WISCASSET, Maine — The state Department of Education has called a public meeting for Tuesday night at Wiscasset Middle School, so residents can weigh in — perhaps one last time — on the withdrawal agreement between the town and Regional School Unit 12.
Residents will have the opportunity to express concerns on the agreement, which is tentatively scheduled for a townwide vote Nov. 5. The DOE has approved the agreement between the town and RSU 12, pending results of Tuesday’s hearing, which begins at 7 p.m.
No voting is planned at the meeting, however. So just what could happen Tuesday night to change the plan that will go before voters?
“I have absolutely no idea,” said Jefferson Slack, a member of both the town’s RSU Withdrawal Committee and the Board of Selectmen. “If people object to parts of the agreement, would it need to be reworked? I’m kind of on pins and needles about this meeting.”
Ed Polewarczyk, chairman of the Board of Selectmen, also is unsure as to what could happen Tuesday night to affect a change in the agreement.
“This is an opportunity for the public to voice opinions and express their concerns,” Polewarczyk said. “They have been given conditional approval pending this public hearing. I don’t know if that would cause any changes. I think the chances of that are slim.”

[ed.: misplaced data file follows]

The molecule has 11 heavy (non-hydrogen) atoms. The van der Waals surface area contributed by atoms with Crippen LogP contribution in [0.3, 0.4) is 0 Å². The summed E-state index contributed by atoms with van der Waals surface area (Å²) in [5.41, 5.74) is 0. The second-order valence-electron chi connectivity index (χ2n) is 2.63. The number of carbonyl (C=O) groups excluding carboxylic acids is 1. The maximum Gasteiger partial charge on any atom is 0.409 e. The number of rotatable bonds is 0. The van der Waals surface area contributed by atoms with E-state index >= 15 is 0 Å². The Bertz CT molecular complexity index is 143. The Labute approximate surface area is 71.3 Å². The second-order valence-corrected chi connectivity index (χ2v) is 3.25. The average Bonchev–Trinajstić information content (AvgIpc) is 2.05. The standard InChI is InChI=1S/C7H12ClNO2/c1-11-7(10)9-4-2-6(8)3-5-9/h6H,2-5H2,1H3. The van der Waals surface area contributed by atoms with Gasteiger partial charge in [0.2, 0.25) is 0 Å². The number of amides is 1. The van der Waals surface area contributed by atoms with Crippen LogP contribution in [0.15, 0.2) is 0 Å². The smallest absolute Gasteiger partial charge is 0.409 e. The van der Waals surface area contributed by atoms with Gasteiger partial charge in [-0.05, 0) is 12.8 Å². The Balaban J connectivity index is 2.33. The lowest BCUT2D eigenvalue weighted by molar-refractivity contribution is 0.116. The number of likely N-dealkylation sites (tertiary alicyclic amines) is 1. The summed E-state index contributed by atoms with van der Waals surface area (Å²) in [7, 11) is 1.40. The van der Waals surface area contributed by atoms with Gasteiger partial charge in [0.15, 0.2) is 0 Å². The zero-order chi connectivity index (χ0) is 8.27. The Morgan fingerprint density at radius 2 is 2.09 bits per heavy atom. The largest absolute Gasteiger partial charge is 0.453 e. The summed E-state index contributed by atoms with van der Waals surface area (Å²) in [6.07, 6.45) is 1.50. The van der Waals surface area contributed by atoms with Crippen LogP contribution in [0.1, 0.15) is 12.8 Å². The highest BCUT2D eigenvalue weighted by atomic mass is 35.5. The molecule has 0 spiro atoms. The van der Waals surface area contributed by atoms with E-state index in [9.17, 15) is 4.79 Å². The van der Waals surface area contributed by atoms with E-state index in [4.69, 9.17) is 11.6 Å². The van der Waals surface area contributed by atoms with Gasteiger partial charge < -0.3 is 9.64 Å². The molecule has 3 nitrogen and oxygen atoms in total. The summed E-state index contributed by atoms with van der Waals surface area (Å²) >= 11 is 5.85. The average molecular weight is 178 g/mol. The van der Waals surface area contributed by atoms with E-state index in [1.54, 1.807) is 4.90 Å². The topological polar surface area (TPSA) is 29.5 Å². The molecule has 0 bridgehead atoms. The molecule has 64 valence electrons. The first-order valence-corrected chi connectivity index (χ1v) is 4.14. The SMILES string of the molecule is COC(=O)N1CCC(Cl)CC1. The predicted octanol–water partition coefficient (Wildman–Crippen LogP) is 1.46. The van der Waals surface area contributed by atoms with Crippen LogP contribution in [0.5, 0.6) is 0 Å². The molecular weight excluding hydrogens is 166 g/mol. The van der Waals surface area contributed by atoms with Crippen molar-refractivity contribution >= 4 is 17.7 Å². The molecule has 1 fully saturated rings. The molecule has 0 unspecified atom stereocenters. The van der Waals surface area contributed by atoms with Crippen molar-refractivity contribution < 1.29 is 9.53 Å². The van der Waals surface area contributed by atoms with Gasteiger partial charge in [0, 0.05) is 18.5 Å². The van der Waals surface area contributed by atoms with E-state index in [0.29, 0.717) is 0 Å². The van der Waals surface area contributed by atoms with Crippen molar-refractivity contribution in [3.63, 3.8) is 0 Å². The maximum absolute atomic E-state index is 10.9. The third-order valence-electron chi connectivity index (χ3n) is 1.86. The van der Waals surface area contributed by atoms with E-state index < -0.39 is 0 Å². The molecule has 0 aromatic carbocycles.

According to legislation, RSU 12 Board Chairwoman Hilary Holm will chair Tuesday night’s session. The town’s RSU Withdrawal Committee, its consultants and the town attorney also will sit at the front table.
Slack said it is his information that no one from the DOE will be present.
“This is their meeting,” Slack said, “and they won’t be there. This is going to be run by the RSU, who we’re withdrawing from.”
Slack said he would like to see a solid turnout of residents.
Polewarczyk concurred. “Please come and try to understand the language,” he said. “From the selectmen’s standpoint, it has a great impact on the people of Wiscasset.
Polewarczyk emphasized how important it is for people to understand the costs of running their own school system — not just during the first year but in subsequent years. According to the agreement, Wiscasset High School would need to continue to accept students from other towns in the far-flung school unit for the first year, and Wiscasset residents would absorb a steep tax increase that first year.
“If it doesn’t come out at this meeting,” Polewarczyk said, “it really needs to come out before the people vote in November.”
Polewarczyk said he has read the lengthy agreement, and that the relationship between Wiscasset High and the other towns following the first year of a withdrawal is not clear to him. The other RSU 12 towns would need to find another high school for their children.
“That would be one of my questions,” he said. “What would happen after the first year? That wasn’t clear to me after reading this language. It’s not an easy question at all. Relative to that, the language is silent. I just want to make it clear that we’re not committed.”